Conditions for a Closer Connection to a Foreign Country
Even if you meet the substantial presence test, you can still be treated as a nonresident alien if you:
- Are present in the United States for less than 183 days during the year,
- Maintain a tax home in a foreign country during the year (Refer to Chapter 28 of Publication 17 for a discussion of the tax home concept), and
- Have a closer connection during the year to one foreign country in which you have a tax home than to the United States (unless you have a closer connection to two foreign countries, discussed next).
For determining whether you have a closer connection to a foreign country, your tax home must also be in existence for the entire current year, and must be located in the same foreign country for which you are claiming to have a closer connection.
Closer Connection to Two Foreign Countries
You can demonstrate that you have a closer connection to two foreign countries (but not more than two) if you meet all of the following conditions:
- You maintained a tax home beginning on the first day of the year in one foreign country,
- You changed your tax home during the year to a second foreign country,
- You continued to maintain your tax home in the second foreign country for the rest of the year,
- You had a closer connection to each foreign country than to the United States for the period during which you maintained a tax home in that foreign country, and
- You are subject to tax as a resident under the tax laws of either foreign country for the entire year or subject to tax as a resident in both foreign countries for the period during which you maintained a tax home in each foreign country.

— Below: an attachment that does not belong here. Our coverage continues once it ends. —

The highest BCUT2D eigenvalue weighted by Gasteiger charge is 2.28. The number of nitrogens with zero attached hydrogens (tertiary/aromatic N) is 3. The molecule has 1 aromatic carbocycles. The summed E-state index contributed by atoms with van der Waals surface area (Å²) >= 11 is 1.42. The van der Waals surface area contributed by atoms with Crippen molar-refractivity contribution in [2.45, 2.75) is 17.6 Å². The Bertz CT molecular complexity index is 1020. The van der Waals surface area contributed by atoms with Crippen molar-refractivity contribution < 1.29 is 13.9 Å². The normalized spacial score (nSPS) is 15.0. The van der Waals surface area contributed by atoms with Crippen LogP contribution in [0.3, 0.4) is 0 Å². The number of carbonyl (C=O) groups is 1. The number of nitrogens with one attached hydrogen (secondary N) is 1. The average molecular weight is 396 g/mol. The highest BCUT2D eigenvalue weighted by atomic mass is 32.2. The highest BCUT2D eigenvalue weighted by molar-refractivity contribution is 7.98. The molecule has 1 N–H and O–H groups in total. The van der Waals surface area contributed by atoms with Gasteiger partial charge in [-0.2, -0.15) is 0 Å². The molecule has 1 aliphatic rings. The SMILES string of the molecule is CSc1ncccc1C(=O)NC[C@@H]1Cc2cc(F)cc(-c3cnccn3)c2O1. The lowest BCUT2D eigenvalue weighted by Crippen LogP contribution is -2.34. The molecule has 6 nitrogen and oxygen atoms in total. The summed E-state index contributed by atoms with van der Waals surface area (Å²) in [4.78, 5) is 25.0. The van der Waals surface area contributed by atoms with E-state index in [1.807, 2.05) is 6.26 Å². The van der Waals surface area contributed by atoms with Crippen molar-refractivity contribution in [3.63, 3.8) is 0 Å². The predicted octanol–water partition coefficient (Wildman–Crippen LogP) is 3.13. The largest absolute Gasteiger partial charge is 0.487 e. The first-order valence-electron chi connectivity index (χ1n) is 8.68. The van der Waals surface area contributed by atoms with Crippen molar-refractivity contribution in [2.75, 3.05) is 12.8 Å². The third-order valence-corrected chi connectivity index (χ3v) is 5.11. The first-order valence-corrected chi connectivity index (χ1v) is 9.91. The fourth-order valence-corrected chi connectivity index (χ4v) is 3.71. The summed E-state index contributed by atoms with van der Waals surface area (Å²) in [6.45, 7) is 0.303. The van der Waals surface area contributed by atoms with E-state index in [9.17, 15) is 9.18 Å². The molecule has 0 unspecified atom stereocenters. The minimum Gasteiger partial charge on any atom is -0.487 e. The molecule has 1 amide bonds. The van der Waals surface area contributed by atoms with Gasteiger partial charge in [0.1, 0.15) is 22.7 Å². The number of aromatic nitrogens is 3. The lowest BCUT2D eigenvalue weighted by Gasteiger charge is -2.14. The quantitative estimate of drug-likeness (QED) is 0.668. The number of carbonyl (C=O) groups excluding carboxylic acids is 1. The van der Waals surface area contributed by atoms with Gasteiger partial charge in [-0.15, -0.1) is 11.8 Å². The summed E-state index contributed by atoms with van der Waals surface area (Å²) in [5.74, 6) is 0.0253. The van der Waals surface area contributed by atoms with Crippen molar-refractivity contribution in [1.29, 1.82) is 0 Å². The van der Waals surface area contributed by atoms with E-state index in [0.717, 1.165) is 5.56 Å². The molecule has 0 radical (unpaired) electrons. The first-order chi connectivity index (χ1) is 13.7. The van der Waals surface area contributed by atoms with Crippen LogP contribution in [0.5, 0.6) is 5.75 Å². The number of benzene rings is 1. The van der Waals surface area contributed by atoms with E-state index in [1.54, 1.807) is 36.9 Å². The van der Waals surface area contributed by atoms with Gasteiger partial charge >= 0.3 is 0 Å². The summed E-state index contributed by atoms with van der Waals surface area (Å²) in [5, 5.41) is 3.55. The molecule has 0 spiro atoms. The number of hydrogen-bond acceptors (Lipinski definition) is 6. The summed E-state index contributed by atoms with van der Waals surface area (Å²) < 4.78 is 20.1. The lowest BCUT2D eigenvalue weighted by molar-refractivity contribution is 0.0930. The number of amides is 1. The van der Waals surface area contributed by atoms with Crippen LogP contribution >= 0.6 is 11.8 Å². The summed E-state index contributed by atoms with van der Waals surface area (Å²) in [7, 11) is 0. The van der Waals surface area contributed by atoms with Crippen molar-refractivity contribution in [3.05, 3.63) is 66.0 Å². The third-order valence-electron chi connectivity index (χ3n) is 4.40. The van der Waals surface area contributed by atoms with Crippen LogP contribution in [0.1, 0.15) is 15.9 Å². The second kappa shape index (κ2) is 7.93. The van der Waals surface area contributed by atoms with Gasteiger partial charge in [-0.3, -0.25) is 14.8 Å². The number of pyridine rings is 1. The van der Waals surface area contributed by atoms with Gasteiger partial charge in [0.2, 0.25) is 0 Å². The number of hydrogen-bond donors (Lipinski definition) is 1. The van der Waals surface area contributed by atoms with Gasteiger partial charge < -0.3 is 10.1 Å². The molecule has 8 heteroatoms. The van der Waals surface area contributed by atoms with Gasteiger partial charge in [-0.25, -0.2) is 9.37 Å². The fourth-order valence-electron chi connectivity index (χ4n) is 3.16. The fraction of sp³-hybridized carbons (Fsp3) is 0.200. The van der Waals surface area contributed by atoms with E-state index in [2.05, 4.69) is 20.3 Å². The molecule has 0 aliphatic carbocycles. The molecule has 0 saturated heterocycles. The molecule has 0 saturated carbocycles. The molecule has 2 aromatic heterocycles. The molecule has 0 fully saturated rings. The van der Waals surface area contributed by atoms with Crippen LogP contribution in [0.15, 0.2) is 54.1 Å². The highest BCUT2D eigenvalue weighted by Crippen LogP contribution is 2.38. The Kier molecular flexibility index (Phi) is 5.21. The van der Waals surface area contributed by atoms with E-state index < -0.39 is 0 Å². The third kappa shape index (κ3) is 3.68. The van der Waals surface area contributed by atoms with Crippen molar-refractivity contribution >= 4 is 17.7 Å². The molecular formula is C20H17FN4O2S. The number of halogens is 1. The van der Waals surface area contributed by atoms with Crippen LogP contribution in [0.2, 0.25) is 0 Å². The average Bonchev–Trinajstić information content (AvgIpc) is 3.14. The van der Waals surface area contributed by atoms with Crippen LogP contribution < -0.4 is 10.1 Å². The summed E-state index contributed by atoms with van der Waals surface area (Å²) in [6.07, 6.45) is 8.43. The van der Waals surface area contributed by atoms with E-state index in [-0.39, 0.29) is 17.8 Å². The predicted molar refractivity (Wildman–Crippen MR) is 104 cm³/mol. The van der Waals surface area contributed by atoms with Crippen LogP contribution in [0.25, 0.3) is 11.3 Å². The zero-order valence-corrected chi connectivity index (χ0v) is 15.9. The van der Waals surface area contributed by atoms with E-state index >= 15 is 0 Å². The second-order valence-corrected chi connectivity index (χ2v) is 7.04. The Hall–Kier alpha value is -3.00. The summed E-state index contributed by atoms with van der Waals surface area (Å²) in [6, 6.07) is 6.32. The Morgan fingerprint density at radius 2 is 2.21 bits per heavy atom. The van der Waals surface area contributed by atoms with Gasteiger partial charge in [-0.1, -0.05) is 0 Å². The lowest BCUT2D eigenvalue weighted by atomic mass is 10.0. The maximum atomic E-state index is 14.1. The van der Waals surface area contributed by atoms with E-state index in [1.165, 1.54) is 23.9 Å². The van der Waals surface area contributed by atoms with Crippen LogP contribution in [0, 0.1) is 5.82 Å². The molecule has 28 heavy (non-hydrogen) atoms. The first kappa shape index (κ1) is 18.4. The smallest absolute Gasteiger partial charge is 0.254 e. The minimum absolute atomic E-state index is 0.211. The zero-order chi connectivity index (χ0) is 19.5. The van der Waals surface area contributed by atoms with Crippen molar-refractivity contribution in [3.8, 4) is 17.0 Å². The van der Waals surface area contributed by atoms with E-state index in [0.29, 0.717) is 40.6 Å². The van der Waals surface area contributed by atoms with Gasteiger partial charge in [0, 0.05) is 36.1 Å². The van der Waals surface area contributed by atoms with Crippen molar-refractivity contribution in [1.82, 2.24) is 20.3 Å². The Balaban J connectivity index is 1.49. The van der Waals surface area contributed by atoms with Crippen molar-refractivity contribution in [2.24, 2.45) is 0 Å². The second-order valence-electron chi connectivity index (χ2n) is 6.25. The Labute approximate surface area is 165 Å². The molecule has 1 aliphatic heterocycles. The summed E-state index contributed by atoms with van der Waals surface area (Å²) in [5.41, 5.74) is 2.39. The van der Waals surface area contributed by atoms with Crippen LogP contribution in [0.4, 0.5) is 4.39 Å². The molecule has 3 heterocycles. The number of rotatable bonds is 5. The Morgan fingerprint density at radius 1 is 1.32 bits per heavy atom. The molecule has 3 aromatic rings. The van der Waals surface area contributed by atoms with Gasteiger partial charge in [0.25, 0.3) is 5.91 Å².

Establishing A Closer Connection
You will be considered to have a closer connection to a foreign country than the United States if you or the IRS establishes that you have maintained more significant contacts with the foreign country than with the United States. In determining whether you have maintained more significant contacts with the foreign country than with the United States, the facts and circumstances to be considered include, but are not limited to, the following:
- The country of residence you designate on forms and documents
- The types of official forms and documents you file, such as Form W-9, Request for Taxpayer Identification Number and Certification (PDF), W-8BEN, Certificate of Foreign Status of Beneficial Owner for United States Tax Withholding (PDF), or W-8ECI, Certificate of Foreign Person’s Claim That Income Is Effectively Connected With the Conduct of a Trade or Business in the United States (PDF)
- The location of:
- Your permanent home,
- Your family,
- Your personal belongings, such as cars, furniture, clothing, and jewelry,
- Your current social, political, cultural, or religious affiliations,
- Your business activities (other than those that constitute your tax home),
- The jurisdiction in which you hold a driver's license,
- The jurisdiction in which you vote, and
- Charitable organizations to which you contribute.